Baby Love (film)

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Baby Love
Baby Love (film).jpg
Theatrical poster to Baby Love (1968)
Directed by Alastair Reid
Produced by Guido Coen
Michael Klinger (executive producer)
Written by Guido Coen
Michael Klinger
Alastair Reid
Tina Chad Christian (novel)
Starring Ann Lynn
Keith Barron
Linda Hayden
Diana Dors
Dick Emery
Derek Lamden
Patience Collier
Sheila Steafel
Music by Max Harris
Cinematography Desmond Dickinson
Edited by John Glen
Distributed by AVCO Embassy
Release date(s) United Kingdom September 1968
Running time 93 min
Country United Kingdom
Language English

Baby Love is a 1968 British drama film, directed by Alastair Reid and starring Ann Lynn, Keith Barron, Linda Hayden and Diana Dors.[1] The film tells the story of a schoolgirl who seduces her adoptive family after her mother commits suicide.

Reid went on to work in television, while Linda Hayden, who was only 15 at the time of filming, went on to star in sexploitation movies, notably two of the films in the Confessions series, Confessions of a Window Cleaner (1974) and Confessions from a Holiday Camp (1977). The film features an uncredited appearance by Bruce Robinson, later to direct the cult film Withnail & I.

Plot[edit]

Luci (Linda Hayden) lives alone with her promiscuous, alcoholic mother (a strange, mute, cameo by Diana Dors) in a poor suburb of London. Coming home from school one day Luci discovers her mother's body in the bathtub, her mother has slit her wrists.

Robert (Keith Barron), her mother's high school true love, discovers that she wrote a last letter pleading with him to look after Luci. Robert agrees and takes Luci to his home where she meets his rich wife Amy (Anne Lynn) and their teenage son, Nick (Derek Lamden).

Luci holds Robert responsible for her mother's tragic life and death because he not only left her to go on to university, but left her pregnant. Luci's wanton sexuality and resentment soon starts to cause friction in the household as one by one the family comes under her spell.

At a movie theatre, Luci subtly offers herself up to an older man (a mute role for the prolific Vernon Dobtcheff) in the seat next to her, awaiting his touch on her bare leg, barely disguising the obvious thrill of that touch until the disgusted (yet entranced) Nick pulls her away. But Luci comes across as a young woman simply craving the love and closeness she has never had, in the only way that seems possible to her due not only because of her upbringing but due to the fact that with her mother gone there seems no chance now for the parental love she really wants, so she makes do with the less innocent kind. Even the sexual 'love' of a stranger is better than no love at all.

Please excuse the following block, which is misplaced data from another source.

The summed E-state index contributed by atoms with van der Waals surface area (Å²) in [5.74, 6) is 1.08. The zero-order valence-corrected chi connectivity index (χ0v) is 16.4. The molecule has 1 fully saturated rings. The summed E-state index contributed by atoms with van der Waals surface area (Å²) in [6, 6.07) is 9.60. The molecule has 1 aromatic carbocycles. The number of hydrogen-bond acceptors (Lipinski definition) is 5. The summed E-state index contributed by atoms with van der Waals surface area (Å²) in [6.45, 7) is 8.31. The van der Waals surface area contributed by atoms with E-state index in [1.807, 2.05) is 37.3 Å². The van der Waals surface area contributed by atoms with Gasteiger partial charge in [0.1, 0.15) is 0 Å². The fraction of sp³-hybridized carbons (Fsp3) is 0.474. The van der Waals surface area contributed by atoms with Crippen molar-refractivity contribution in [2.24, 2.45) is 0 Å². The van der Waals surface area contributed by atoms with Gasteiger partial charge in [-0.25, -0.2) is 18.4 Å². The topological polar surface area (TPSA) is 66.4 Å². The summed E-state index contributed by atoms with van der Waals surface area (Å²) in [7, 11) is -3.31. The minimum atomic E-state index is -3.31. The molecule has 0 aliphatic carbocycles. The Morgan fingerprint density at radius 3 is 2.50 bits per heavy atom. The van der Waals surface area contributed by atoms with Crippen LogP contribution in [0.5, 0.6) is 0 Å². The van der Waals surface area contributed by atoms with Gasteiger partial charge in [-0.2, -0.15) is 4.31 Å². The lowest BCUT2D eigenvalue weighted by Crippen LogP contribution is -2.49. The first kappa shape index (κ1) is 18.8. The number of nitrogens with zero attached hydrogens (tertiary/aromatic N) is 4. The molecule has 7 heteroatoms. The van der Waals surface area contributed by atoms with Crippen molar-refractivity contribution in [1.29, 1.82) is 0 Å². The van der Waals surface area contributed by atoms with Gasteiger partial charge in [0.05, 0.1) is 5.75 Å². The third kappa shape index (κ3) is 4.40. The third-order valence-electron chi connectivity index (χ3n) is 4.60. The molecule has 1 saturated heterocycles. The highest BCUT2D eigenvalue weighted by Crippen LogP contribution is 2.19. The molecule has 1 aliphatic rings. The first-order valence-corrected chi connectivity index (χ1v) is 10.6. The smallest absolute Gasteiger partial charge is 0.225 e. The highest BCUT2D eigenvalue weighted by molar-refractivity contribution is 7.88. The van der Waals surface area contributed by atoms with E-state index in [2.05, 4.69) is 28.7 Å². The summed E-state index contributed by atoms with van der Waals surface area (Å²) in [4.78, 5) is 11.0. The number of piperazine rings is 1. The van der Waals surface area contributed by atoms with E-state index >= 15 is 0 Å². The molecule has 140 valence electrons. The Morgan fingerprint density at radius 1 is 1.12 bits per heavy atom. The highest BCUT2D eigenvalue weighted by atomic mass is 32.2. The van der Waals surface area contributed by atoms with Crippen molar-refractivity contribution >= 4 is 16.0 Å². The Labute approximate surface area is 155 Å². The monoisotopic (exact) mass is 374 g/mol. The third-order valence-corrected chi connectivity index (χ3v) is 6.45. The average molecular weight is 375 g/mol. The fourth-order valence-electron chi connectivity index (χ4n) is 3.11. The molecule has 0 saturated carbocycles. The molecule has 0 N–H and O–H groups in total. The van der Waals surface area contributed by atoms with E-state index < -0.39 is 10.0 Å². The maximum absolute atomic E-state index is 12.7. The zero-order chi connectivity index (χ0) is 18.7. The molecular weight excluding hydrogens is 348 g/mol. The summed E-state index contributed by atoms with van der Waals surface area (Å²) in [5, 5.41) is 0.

The relationship with her 'adoptive' mother is a fascinatingly murky one at first. Amy feels a void in her life at never having a daughter. The coldly masculine influence of her son and husband (plus their now equally cold marriage, shown perfectly in a bedroom scene where she says goodnight to Robert but receives no kiss only a grunt).

Amy comes into the bathroom when Luci is in the bathtub and comforts her (due to Luci's obvious distress when the hot, steaming, water reminds her of her mother's suicide scene) and lightly bathes her takes on a pointed lesbian feel due to how old Luci is. Later Luci crudely offers herself sexually to Amy in a desperate attempt to secure her place in the household.

The easy-going family of Robert, a doctor, Amy, his wife, Nick, their teen-age son are each magnetized by the girl but, rather naively, are unaware of each other's reactions.

Cast[edit]

Reception[edit]

The film was the 11th most popular movie of the year in the UK in 1969.[2]

References[edit]

  1. ^ "Baby Love(1969)". Yahoo Movies. Retrieved 31 May 2012. 
  2. ^ "The World's Top Twenty Films." Sunday Times [London, England] 27 Sept. 1970: 27. The Sunday Times Digital Archive. accessed 5 Apr. 2014

External links[edit]